- San Francisco 2024 HCSO expenditure rates posted. San Francisco has posted the 2024 minimum healthcare expenditure (HCE) rates under the San Francisco Health Care Security Ordinance (HCSO). The HCSO applies to employers that must obtain a San Francisco business registration certificate and have at least 20 employees in any location if at least one works in the city or county of San Francisco. The HCE is the minimum amount covered employers must spend on healthcare for each hour worked by a covered employee. Employers subject to the HCSO also need to submit an annual reporting form by each April 30 and comply with notice posting requirements. Also note that self-insured employers have until February 1st each year to top-off expenditure rates for the prior year if the employer failed to make the required healthcare expenditures during the prior year.
- California issues alert on false and misleading marketing tactics related to long-term care. As background, in 2019, California passed a law creating a task force to examine the design and implementation of a potential long-term care (LTC) insurance program. The task force is expected to release a final recommendation, along with an actuarial report, by the end of this year—after which the State legislature will decide whether to pass legislation enacting a LTC program. The State Department of Insurance (DOI) received complaints about false and misleading communications by some brokers and LTC insurers that a new payroll tax will be imposed in the near future and that consumer should rush to buy LTC insurance before the end of 2023 (in part to meet a presumed opt-out deadline). In response to these complaints, the CA DOI issued an alert stating that:
- The Legislature has not created a public LTC insurance program.
- No payroll tax is being implemented at this time.
- There is no enactment date or deadline to buy LTC insurance before a state-imposed deadline.
- California law protects consumers from misleading statements by insurers and agents.
- Any communication that states that a public LTC program will be enacted on January 1, 2024, or on any other specific date, is untrue and a presumed knowing violation of the law.
- New definition of wages adopted for Colorado’s Family and Medical Leave Insurance (FAMLI) program. The state of Colorado announced newly adopted regulations that made changes to the definition of “wages” that will go into effect in 2024. In an attempt to make things simpler, under the new definition, FAMLI “wages” will mean “gross wages” and will include typical employer compensation. Premiums and benefits will be calculated using this new definition starting January 1, 2024.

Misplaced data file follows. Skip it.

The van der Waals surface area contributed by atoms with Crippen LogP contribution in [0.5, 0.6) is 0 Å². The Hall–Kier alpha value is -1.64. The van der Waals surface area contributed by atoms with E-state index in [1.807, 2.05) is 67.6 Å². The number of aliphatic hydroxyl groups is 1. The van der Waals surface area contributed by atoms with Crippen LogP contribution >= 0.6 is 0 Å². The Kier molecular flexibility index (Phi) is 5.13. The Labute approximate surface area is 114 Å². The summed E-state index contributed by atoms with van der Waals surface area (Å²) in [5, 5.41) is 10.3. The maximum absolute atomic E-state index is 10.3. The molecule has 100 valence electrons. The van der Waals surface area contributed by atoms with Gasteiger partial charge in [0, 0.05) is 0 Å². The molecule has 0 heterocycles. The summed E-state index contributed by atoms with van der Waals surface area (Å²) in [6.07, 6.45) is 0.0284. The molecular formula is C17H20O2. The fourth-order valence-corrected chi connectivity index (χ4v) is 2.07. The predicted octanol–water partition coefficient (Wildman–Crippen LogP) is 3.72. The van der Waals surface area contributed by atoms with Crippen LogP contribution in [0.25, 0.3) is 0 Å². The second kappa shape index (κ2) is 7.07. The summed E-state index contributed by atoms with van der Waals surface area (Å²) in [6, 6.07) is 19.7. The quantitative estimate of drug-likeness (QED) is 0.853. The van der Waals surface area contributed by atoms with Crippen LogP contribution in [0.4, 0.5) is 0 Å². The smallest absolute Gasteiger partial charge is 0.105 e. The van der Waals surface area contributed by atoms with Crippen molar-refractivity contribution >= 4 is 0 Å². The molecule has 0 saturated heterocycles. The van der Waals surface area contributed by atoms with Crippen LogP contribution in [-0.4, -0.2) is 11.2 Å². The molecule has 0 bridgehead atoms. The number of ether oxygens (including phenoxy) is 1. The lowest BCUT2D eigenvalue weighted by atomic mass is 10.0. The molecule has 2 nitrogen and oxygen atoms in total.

- Colorado contraceptive coverage mandate goes into effect. On August 7, SB23-284 went into effect that requires state-regulated carriers that offers a health benefit plan or a pharmacy benefit management firm that administers or manages contraception coverage under a health benefit plan (PBM) to provide coverage for, and reimburse a prescribing provider or in-network dispensing entity for, the single dispensing or furnishing of contraception intended to last the covered person for a duration of 12 months, as permitted by the covered person’s prescription, dispensed or furnished at one time, unless requested otherwise by the covered person.
- Connecticut’s new healthcare affordability law. The state of Connecticut passed An Act Protecting Patients and Prohibiting Unnecessary Health Care Costs (set to take effect July 1, 2024) that includes provisions to provide a state-level Rx discount program and to increase price transparency for high-cost drugs. Under the law, residents of Connecticut will be eligible to receive a Rx discount card with discounts of up to 20% on name-brand drugs and up to 80% on generic drugs. The law also bans anti-competitive contracting provisions including: (a) anti-tiering clauses that require a health plan to extend preferred value tier status to all facilities in a health system, (b) anti-steering clauses that prohibit insurers from using incentives to direct patients to high value providers, (c) “all-or-nothing” clauses that require health plans to accept all providers in a health care system, and (d) gag clauses that prevent the parties from disclosing price, terms, or other relevant information to a third party.